Langar (Punjabi: ਲੰਗਰ) (kitchen), sometimes also called Mahaparasada, is the term used in Sikhism for the community kitchen in a Gurdwara where a free meal is served to all the visitors, without distinction of religion, caste, gender, economic status or ethnicity. The free meal is always vegetarian. People sit on the floor and eat together, and the kitchen is maintained and serviced by Sikh community volunteers.
At the langar, all people eat a vegetarian meal as equals. The exception to vegetarian langar is when Nihang Sikhs (such as those at the Chhauni of Akali Phula Singh) serve meat (called mahaprasad) on special occasions.
Langar, in its earliest form, was first started in ancient India, where a form of it was practised by some Hindus. Hospitals and certain temples distributed free meals at limited times; this was witnessed by a Buddhist monk, and it was later practised by certain Buddhist temples.  Baba Farid, a Muslim of the Chishti Sufi order, was also said to practice a form of langar, when visitors came to visit his sufi Darbar. A form of langar was already popular in the 12th and 13th centuries among Sufis (Muslim mystics) and Hindus of the Indian subcontinent. The practice grew and is documented in the Jawahir al-Faridi, compiled in 1623 CE. According to Arvind-Pal Singh Mandair, a professor of Sikh Studies, forms of community kitchens were already operating in Punjab when Guru Nanak founded Sikhism, and these were run by Muslim Sufi orders and by Hindu Gorakhnath orders. The khanqas of the Chisti and other Sufi saints had langar open to visitors, though Hindus and others did not attend them. The issue with the Hindu and Sufi Muslim forms of langar was that there was a certain division, as Hindus would go to Mandars and Muslims would go to Sufi mosques, where, often, different religions and castes would not mix or eat with each other. The Sikhs created the Sikh langar, by making it an institution for all regardless of background and making it available 24 hours a day to all. The Sikh langar concept was an innovative charity and symbol of equality created by the founder of Sikhism, Guru Nanak, around 1500 CE; its aim was to bring those of all backgrounds, regardless of religion, caste, or creed, together, which was quite different from the Hindu, Buddhist and Sufi forms, in which food was given only to worshippers. Guru Nanak started the Sikh langar when, as a young boy, he came across people from different backgrounds who were in need of food. In an act of grace and charity, he spent all of the money his father had given to him to start a business. He described it as sucha sauda (the truest and highest of all businesses) to bring all people together.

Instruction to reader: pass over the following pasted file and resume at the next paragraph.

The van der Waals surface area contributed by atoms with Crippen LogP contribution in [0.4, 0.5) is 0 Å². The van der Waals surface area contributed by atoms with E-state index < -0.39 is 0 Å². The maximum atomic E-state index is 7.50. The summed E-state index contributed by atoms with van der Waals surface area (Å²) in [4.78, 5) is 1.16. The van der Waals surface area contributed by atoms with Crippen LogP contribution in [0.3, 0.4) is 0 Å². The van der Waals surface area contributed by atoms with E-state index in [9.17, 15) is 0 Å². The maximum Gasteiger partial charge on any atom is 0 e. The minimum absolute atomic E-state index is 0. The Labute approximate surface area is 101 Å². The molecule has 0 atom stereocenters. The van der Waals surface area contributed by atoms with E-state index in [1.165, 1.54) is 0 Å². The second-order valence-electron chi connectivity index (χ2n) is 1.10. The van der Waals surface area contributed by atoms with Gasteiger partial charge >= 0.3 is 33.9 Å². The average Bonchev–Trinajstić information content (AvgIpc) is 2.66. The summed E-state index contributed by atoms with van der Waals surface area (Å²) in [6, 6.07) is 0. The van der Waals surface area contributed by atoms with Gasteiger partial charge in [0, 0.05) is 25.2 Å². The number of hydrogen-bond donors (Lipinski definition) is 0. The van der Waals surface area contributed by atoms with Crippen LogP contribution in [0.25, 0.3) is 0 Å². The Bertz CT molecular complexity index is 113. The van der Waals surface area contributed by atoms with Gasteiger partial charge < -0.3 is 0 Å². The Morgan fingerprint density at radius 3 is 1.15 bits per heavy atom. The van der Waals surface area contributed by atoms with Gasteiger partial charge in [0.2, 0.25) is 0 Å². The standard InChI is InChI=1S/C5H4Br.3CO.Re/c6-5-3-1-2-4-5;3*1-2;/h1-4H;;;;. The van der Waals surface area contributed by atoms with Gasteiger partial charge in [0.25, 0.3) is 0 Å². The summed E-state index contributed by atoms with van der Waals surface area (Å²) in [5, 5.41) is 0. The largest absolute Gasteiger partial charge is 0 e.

In Sikhism, the practice of the langar, or free kitchen, is believed to have been started by the first Sikh Guru, Guru Nanak. It was designed to uphold the principle of equality among all people, regardless of religion, caste, colour, creed, age, gender or social status. The second Guru of Sikhism, Guru Angad, is remembered in Sikh tradition for systematizing the institution of langar in all Sikh temple premises, where visitors from near and far could get a free simple meal in a communal seating. He also set rules and training method for volunteers (sevadars) who operated the kitchen, placing emphasis on treating it as a place of rest and refuge, and being always polite and hospitable to all visitors.